Jackie Robinson, Jimmy Rollins and truth

The new movie "42" about Jackie Robinson opens up Friday night. I haven't seen it yet but expect I'll go watch it at some point this weekend. Jerry Crasnick has a piece on director Brian Helgeland's two-year odyssey to make the movie and Jerry, Jim Caple and Jayson Stark review the movie here.

Allen Barra has an excellent take on the movie here -- not only discussing the historical accuracy of the movie, in particular the scene when Pee Wee Reese puts his arm around Robinson when he was being heckled in Cincinnati (did that moment really happen), but the sad early death of Robinson at 53. Allen concludes:

Slowly during the 1950s and '60s, in fact by the time [Branch] Rickey died in 1965, baseball had begun to disappear from the inner cities, and a new generation of black youth became more enamored with professional football and basketball. The Brooklyn Dodgers left for Los Angeles in 1958, and it took 64 years for another professional team to come to Brooklyn, the NBA's Nets.

Black and Latino kids, and white ones for that matter, see the statue of Jackie Robinson and Pee Wee Reese on Coney Island's Surf Avenue without any knowledge of who the two men were and what their connection could possibly be to their own lives. Whatever its shortcomings, let's hope "42" enlightens them.

On the day of the movie's opening, meanwhile, Andy Martino of the New York Daily News has a very interesting interview with Phillies shortstop Jimmy Rollins on race and baseball. When asked about the declining number of African-Americans in the majors, Rollins points out that after he won the MVP Award in 2007 he felt he wasn't marketed. He suggests the new committee to study diversity in the game probably won't do much (he was on a similar committee several years ago). But this part was probably the most honest assessment of African-Americans in baseball:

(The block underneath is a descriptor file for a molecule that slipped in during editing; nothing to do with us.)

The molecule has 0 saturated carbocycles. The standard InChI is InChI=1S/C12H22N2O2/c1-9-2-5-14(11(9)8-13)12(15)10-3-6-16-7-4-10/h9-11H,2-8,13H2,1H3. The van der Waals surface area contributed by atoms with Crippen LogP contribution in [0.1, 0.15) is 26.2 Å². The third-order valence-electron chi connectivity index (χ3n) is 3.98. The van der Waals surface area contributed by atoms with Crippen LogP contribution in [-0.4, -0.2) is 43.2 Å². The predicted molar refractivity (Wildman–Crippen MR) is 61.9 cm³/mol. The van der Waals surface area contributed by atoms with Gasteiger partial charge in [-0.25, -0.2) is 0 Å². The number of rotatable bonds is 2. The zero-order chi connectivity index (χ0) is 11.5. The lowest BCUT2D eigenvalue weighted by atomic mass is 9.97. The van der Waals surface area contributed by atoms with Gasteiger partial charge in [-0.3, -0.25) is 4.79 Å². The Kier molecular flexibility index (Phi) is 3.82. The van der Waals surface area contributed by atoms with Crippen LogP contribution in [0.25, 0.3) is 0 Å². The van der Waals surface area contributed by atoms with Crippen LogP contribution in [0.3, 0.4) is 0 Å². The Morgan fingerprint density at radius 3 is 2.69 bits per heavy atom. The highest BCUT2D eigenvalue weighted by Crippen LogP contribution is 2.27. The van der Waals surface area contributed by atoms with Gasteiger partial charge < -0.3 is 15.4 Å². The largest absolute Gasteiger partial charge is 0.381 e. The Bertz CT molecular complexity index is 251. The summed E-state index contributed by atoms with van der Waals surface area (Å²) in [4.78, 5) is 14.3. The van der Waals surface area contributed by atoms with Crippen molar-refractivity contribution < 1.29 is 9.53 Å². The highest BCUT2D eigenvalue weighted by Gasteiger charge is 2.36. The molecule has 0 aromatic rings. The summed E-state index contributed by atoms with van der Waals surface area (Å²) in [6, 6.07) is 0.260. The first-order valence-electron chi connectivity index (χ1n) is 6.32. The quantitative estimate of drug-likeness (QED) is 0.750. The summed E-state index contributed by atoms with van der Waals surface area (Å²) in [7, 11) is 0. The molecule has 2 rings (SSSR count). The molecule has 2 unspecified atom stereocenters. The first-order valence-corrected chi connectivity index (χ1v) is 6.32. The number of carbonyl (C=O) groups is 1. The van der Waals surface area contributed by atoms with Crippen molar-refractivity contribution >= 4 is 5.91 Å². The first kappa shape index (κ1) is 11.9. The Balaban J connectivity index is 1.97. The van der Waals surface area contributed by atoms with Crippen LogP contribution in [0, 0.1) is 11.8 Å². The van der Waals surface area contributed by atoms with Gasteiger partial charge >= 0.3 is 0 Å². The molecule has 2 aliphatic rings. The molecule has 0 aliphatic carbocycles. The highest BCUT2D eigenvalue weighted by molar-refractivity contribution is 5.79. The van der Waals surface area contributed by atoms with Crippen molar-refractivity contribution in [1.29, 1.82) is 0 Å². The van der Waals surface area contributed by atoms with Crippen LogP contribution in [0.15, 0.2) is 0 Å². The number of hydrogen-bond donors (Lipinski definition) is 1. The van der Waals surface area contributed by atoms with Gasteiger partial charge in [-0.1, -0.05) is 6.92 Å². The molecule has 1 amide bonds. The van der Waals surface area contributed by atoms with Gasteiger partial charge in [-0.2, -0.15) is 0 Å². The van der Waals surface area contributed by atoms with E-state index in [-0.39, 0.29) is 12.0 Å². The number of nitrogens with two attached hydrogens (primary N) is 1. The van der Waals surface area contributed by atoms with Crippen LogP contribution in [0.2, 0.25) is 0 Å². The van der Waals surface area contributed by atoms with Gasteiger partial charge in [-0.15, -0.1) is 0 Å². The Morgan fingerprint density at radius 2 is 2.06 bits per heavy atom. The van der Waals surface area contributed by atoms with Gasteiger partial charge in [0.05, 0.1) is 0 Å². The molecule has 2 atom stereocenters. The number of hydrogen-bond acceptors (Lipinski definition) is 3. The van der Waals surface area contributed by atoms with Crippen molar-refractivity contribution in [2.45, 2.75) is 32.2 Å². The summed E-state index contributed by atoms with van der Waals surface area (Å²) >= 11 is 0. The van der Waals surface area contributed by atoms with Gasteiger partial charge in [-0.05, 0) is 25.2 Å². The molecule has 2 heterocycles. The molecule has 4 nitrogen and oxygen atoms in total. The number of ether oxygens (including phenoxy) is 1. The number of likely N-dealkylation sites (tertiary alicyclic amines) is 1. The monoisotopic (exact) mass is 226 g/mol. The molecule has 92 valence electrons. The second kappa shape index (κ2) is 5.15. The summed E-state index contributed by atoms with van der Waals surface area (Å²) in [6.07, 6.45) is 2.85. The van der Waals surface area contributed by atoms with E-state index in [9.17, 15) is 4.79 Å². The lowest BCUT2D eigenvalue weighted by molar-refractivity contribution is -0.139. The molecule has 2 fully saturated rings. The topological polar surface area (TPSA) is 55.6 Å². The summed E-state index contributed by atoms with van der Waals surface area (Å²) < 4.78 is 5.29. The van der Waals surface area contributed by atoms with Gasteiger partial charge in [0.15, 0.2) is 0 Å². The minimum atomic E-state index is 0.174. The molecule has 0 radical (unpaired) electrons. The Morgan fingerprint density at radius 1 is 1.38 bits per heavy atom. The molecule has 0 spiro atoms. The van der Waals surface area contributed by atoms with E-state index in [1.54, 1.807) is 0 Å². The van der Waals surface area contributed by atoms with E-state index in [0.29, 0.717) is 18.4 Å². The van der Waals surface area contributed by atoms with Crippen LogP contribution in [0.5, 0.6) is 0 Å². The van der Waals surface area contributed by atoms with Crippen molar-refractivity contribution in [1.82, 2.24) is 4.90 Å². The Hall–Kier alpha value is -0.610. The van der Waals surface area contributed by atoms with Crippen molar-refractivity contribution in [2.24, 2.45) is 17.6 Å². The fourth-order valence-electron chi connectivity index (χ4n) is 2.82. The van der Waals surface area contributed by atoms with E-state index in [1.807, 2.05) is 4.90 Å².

Andy Martino: This is asked every year around this time, but I'll ask again: Why so few African-Americans in the sport?

Jimmy Rollins: There are a number of factors. First of all, it starts at home. If you're growing up in single-parent homes, it makes it that much tougher to go play baseball. Baseball is a game usually introduced by the father to the son, or to the daughter. But if you only have one parent, who has to work, you could have love for the game, but you just don't have time for it. And a kid can't play baseball by himself.

That would probably be number one. But for the kids who do grow up with both parents, they have the choice, and baseball is not a glamor sport. You don't see high school baseball teams on TV. You don't see college baseball games on TV. They did a good job with televising the draft, for kids that are interested in baseball and already playing, but that is not going to make kids go play.

You get drafted, and you go to the jungle. The other sports, you get drafted and you're going to the league the next year. In baseball, there is more service time. So a lot of things that aren't sexy about baseball are contributing factors.

However, as Joe Sheehan wrote the other day in his newsletter, "Robinson didn't just pave the way for Torii Hunter and Curtis Granderson. He paved the way for Adrian Beltre and Felix Hernandez and Mariano Rivera. He paved the way for any player with skin formerly defined as "too dark", no matter what their national or cultural heritage. To use every April, every Jackie Robinson Day, to define Robinson's legacy only in terms of African-Americans is hopelessly limiting."

As Joe points out, African-Americans make up 13.1 percent of the U.S. population and 10.8 percent of the American-born major leaguers. MLB thinks this is a problem, but then enacts a strict bonus cap on the amateur draft -- a decision that is only more likely to push talented multi-sport athletes to play football or basketball in college as signing bonuses decrease.

Unfortunately, "42" is unlikely to suddenly push more kids into playing baseball. It would be nice if it had that kind of cultural impact, but the best we can probably hope for is kids who may not otherwise know the Robinson story to learn about an important American hero.